# MD5CRK

In cryptography, MD5CRK was a distributed effort (similar to distributed.net) launched by Jean-Luc Cooke and his company, CertainKey Cryptosystems, to demonstrate that the MD5 message digest algorithm is insecure by finding a collision — two messages that produce the same MD5 hash. The project went live on March 1, 2004. The project ended on August 24, 2004 after researchers independently demonstrated a technique for generating collisions in MD5 using analytical methods by Xiaoyun Wang, Feng, Xuejia Lai, and Yu. CertainKey awarded a 10,000 Canadian Dollar prize to Wang, Feng, Lai and Yu for their discovery.

A technique called Floyd's cycle-finding algorithm was used to try to find a collision for MD5. The algorithm can be described by analogy with a random walk. Using the principle that any function with a finite number of possible outputs placed in a feedback loop will cycle, one can use a relatively small amount of memory to store outputs with particular structures and use them as "markers" to better detect when a marker has been "passed" before. These markers are called distinguished points, the point where two inputs produce the same output is called a collision point. MD5CRK considered any point whose first 32 bits were zeroes to be a distinguished point.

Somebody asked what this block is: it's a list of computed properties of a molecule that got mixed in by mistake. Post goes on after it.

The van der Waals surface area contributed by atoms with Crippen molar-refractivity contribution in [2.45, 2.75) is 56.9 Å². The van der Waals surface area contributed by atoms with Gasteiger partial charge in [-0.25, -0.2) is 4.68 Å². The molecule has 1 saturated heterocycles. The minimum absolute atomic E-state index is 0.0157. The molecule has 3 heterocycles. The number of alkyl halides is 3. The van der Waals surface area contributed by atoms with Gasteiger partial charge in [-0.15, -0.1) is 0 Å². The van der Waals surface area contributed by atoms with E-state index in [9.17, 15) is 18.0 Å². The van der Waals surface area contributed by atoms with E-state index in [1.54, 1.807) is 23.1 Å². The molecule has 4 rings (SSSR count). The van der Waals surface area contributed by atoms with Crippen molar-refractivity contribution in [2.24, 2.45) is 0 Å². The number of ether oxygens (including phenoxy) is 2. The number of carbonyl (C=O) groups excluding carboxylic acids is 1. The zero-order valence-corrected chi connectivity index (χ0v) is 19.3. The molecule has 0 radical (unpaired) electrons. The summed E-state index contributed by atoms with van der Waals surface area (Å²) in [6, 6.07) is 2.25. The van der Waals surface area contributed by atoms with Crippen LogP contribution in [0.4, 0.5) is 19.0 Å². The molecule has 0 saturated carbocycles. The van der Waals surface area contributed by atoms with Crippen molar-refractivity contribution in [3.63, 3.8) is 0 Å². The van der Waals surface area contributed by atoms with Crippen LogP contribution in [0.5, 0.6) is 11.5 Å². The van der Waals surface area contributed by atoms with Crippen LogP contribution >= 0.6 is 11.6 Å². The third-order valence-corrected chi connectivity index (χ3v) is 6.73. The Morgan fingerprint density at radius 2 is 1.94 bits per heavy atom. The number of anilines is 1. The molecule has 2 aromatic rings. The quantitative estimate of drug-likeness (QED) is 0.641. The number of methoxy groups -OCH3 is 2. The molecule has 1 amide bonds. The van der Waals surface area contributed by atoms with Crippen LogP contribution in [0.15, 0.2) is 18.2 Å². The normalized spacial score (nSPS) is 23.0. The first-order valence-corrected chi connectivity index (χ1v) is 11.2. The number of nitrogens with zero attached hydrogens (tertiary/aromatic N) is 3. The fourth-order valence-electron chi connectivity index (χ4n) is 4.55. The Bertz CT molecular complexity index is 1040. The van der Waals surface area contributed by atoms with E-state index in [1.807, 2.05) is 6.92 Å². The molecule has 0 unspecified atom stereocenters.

## Complexity

The expected time to find a collision is not equal to $2^{N}$ where $N$ is the number of bits in the digest output. It is in fact $2^{N}! \over {(2^{N}-K)!\times {2^{N}}^{K}}$ , where $K$ is the number of function outputs collected.

For this project, the probability of success after $K$ MD5 computations can be approximated by: $1 \over {1-e^{K\times (1-K) \over 2^{N+1}}}$ .

The expected number of computations required to produce a collision in the 128-bit MD5 message digest function is thus: ${1.17741\times 2^{N/2}}={1.17741\times 2^{64}}$ To give some perspective to this, using Virginia Tech's System X with a maximum performance of 12.25 Teraflops, it would take approximately ${2.17\times 10^{19}/12.25\times 10^{12}\approx 1,770,000}$ seconds or about 3 weeks. Or for commodity processors at 2 gigaflops it would take 6,000 machines approximately the same amount of time.